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The Effects of Maternal Separation on Adult Methamphetamine Self-Administration Extinction, Reinstatement, and MeCP2 Immunoreactivity in the Nucleus Accumbens

Abstract The maternal separation (MS) paradigm is an animal model of early life stress. Animals subjected to MS during the first two weeks of life display altered behavioral and neuroendocrinological stress responses as adults. MS also produces altered responsiveness to and self-administration (SA) of various drugs of abuse including cocaine, ethanol, opioids, and amphetamine. Methamphetamine (METH) causes great harm to both the individual user and to society; yet, no studies have examined the effects of MS on METH SA. This study was performed to examine the effects of MS on the acquisition of METH SA, extinction, and reinstatement of METH-seeking behavior in adulthood. Given the known influence of early life stress and drug exposure on epigenetic p... (more)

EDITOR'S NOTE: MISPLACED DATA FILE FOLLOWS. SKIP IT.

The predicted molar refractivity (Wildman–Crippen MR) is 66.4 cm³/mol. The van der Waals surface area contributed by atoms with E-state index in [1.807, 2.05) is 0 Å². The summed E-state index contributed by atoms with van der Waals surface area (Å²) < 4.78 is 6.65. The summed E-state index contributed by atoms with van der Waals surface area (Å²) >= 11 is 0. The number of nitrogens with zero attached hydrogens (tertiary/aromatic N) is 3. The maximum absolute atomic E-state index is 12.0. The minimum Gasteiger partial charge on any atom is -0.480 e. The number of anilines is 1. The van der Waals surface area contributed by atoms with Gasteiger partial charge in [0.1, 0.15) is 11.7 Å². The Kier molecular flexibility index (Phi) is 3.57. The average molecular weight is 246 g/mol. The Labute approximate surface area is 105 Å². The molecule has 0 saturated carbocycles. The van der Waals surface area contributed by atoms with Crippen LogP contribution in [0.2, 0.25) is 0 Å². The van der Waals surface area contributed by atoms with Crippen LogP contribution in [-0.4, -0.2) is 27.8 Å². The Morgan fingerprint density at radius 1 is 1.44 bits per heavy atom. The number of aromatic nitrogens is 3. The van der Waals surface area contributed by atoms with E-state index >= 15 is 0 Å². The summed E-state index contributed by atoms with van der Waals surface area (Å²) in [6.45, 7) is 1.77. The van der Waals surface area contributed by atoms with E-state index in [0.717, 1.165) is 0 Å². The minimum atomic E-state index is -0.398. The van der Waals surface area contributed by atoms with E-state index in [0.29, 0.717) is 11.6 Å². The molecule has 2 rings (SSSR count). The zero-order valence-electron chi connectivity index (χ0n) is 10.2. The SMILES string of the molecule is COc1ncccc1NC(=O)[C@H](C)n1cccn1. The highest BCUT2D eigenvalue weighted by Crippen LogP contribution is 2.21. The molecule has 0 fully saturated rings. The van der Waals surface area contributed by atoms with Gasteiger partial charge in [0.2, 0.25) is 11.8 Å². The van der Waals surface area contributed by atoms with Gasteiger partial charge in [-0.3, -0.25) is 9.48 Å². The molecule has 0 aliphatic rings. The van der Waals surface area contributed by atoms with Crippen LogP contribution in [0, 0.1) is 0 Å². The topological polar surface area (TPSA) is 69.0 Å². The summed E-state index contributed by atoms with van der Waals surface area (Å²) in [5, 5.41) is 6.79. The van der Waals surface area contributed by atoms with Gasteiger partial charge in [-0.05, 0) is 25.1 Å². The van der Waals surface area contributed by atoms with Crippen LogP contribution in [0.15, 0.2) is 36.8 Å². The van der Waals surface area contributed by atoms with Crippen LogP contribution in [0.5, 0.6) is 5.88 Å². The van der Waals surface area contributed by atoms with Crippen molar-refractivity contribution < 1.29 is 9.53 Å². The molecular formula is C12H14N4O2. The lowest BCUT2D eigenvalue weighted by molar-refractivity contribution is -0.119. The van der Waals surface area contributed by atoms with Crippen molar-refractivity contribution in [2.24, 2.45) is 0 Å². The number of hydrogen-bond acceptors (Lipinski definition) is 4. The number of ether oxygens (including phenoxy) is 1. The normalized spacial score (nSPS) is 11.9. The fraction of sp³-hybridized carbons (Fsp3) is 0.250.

Created Date 2013
Contributor Lewis, Candace (Author) / Olive, Micheal F (Advisor) / Conrad, Cheryl (Committee member) / Neisewander, Janet (Committee member) / Arizona State University (Publisher)
Subject Neurosciences / Behavioral sciences / Early life stress / epigenetics / mecp2 / methamphetamine / self administration
Type Masters Thesis
Extent 38 pages
Language English
Reuse Permissions All Rights Reserved
Note M.A. Psychology 2013
Collaborating Institutions Graduate College / ASU Library
Additional Formats MODS / OAI Dublin Core / RIS

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Description Dissertation/Thesis